We’ve known for months that Ben Affleck’s Batman would be appearing in Suicide Squad, and . The Dark Knight appears in three different scenes, and is a major background presence throughout the film. But how well is he handled by Suicide Squad? Ironically, I think that two of the scenes were even better than fans have realized – while one is rather problematic…
Batman Meets Deadshot – an Off Note?
Let’s start with the scene where Batman meets . Will Smith’s Deadshot is portrayed as a top assassin and a tremendous marksman, but also one with an intriguing ethical code; in the bar scene, we see that the character has a reputation for never killing women or children. Presumably this reputation is partly what led Amanda Waller to uncover his family – his ex-wife and his daughter. She learns that Deadshot is going to Gotham to visit his daughter, and sends a tip to Batman.
What follows is actually an oddly disturbing scene. Batman waits till Deadshot and his daughter are walking down an alley, and then confronts them. A quick fight follows, which ends with Deadshot’s daughter leaps between the two. She tells her dad to stop firing at Batman, and – hesitantly – he obeys. It’s an intriguing scene, as it’s clearly trying to set up the idea that Batman may not have been able to bring Deadshot in if he hadn’t surrendered.
Something about this scene feels wrong to me, though. Bruce Wayne lost his parents when they were mugged in an alley; he saw his parents cut down before his youthful eyes. I find it very hard to believe that Batman would ever attack Deadshot in an alley in front of his daughter. It feels like a very distinct line that Batman just wouldn’t cross. Even more disturbingly, consider that – if he’d read Deadshot’s character even slightly wrong – that child would be dead.
Batman Captures Harley Quinn – The Batman We Know and Love!
The next flashback, though, is realized a lot more effectively. In this scene, Margot Robbie’s Harley Quinn and Jared Leto’s Joker are pursued by the Batmobile. Joker drives into the river; Batman dives in to rescue Harley, with Joker having already disappeared. It’s a nice scene, but – because it’s in the over-long introduction and has unfortunately been damaged through editing – it’s full power is being missed.
In context, the Harley Quinn flashbacks are presented just after a quick glimpse of a fact-file image of Harley – one that tells us Harley was party to the death of a Robin. This scene is actually Batman bringing one of Robin’s killers to justice. As such, it’s a brilliant testimony to Batman’s innate goodness, that he chooses not to go with “an eye for an eye”. He doesn’t let the Joker’s lady-love die, in payback for Robin’s death; he saves her. What’s more,there are the scene originally had Batman declaring something along the lines of, “You took someone from me. Now I take someone from you.”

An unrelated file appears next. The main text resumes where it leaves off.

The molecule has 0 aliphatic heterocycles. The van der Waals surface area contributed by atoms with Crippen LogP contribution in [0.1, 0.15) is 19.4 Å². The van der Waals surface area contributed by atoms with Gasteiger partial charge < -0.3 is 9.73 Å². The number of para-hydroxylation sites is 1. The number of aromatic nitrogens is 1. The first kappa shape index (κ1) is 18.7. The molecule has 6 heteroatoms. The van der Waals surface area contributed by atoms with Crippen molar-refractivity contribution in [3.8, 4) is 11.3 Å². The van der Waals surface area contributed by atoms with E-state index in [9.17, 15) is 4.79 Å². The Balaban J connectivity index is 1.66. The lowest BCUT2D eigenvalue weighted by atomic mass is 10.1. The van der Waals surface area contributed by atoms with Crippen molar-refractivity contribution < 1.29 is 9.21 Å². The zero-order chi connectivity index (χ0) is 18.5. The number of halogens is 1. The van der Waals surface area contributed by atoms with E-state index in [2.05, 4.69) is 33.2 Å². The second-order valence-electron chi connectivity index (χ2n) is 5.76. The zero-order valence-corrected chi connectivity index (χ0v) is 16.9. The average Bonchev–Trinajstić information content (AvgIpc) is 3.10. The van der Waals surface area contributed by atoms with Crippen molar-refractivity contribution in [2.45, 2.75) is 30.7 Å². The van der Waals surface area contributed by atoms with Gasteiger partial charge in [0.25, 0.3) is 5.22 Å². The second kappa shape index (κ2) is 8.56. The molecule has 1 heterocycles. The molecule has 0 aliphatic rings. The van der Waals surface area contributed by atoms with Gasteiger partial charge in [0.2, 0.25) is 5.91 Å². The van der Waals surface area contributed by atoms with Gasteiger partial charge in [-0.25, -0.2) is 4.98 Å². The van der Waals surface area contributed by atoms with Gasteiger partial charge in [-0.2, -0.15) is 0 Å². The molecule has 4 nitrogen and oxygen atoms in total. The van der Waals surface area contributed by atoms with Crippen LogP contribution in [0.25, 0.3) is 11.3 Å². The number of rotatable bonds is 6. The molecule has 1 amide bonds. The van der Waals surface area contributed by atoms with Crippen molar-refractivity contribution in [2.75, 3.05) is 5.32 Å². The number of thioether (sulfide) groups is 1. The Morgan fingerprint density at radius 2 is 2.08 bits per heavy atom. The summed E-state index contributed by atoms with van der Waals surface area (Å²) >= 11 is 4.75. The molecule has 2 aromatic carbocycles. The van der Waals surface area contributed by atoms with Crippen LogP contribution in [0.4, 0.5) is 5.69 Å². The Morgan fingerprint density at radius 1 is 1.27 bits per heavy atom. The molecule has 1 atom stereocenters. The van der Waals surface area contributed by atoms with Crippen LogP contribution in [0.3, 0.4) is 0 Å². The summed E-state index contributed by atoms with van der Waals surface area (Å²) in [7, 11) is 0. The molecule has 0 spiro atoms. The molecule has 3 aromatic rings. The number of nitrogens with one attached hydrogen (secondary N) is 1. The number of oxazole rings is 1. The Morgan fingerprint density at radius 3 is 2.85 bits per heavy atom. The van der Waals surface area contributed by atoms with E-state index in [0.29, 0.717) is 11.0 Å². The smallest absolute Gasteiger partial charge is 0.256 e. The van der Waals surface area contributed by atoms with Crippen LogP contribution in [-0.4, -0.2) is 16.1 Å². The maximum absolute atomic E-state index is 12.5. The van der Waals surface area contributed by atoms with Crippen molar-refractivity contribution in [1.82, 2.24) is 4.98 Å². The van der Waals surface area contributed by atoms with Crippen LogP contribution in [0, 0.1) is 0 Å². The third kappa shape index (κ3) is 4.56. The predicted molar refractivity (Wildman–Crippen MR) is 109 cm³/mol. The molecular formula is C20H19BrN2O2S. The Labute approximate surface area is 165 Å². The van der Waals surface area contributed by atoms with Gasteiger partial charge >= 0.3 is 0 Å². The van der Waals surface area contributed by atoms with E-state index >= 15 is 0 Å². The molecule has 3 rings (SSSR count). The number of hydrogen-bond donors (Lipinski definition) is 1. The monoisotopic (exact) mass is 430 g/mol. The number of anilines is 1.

Where the Deadshot scene is troubling, this is perfectly on-point. Joker may kill; Batman captures, and arrests. This is the Batman we know and love, who has recovered from his descent into the darkness, and has been restored. Even under the face of the most intense provocation – bringing in one of Robin’s killers – he will not descend to Joker’s level.
The Confrontation with Amanda Waller – a Classic Moment
The is a touch of genius. Here, Bruce Wayne confronts Amanda Waller, blackmailing her for information on metahumans. The scene contrasts Bruce Wayne and Amanda Waller perfectly; where Waller believes in leverage, Wayne believes in people. Where Waller chooses people she can use as pawns, Wayne will choose people who can become his friends.
In terms of the overall narrative of the DC Extended Universe, it’s possible that Lex Luthor’s metahuman footage – seen by Batman and Wonder Woman in Batman v Superman – was stolen from A.R.G.U.S., and that Bruce has simply identified the source of the footage. Having done so, he promptly blackmails Waller into giving him what he wants.
What’s most remarkable, though, is how Viola Davis’s Amanda Waller reacts around Bruce Wayne. She comes to him as someone who she believes can protect her from the fallout of Midway City; it’s clear that the Bruce Wayne of the DCEU is no reclusive billionaire, but has used his money to gain tremendous political sway. Even though she knows Bruce Wayne is Batman, she clearly doesn’t view this knowledge as enough leverage to force him to protect her; she throws it in, to try to level the playing field, and Wayne’s reaction is telling. He’s not threatened by her; he threatens back. Waller may know his secret identity, but he still doesn’t consider her a threat. Frankly, his response seems like he’s slapping back a mosquito that’s just tried to bite him!
Ben Affleck’s Batman was one of the best parts of Batman v Superman, and – for the most part – Suicide Squad continues that. There’s one sloppy, ill-thought-out scene that really doesn’t represent the character, but after that we have a tremendous portrayal of Batman as a true hero. He’ll even go to the lengths of rescuing Harley Quinn!
For me, though, the most fascinating scene of all is that mid-credits sequence, where Waller is forced to deal with Bruce Wayne. In the DCEU, it’s clear that the forces of darkness shouldn’t just fear Batman; they should fear Bruce Wayne too, for he wields real power.
What do you think of Suicide Squad‘s portrayal of Batman? Let me know in the comments- and be sure to check out our video of the 10 most dramatic portrayals of the most traumatic event in the Batman mythos!
I’m a British guy who has a particular love of superhero movies – and I’m having a great time writing for Movie Pilot! Feel free to follow me on Twitter @TomABacon!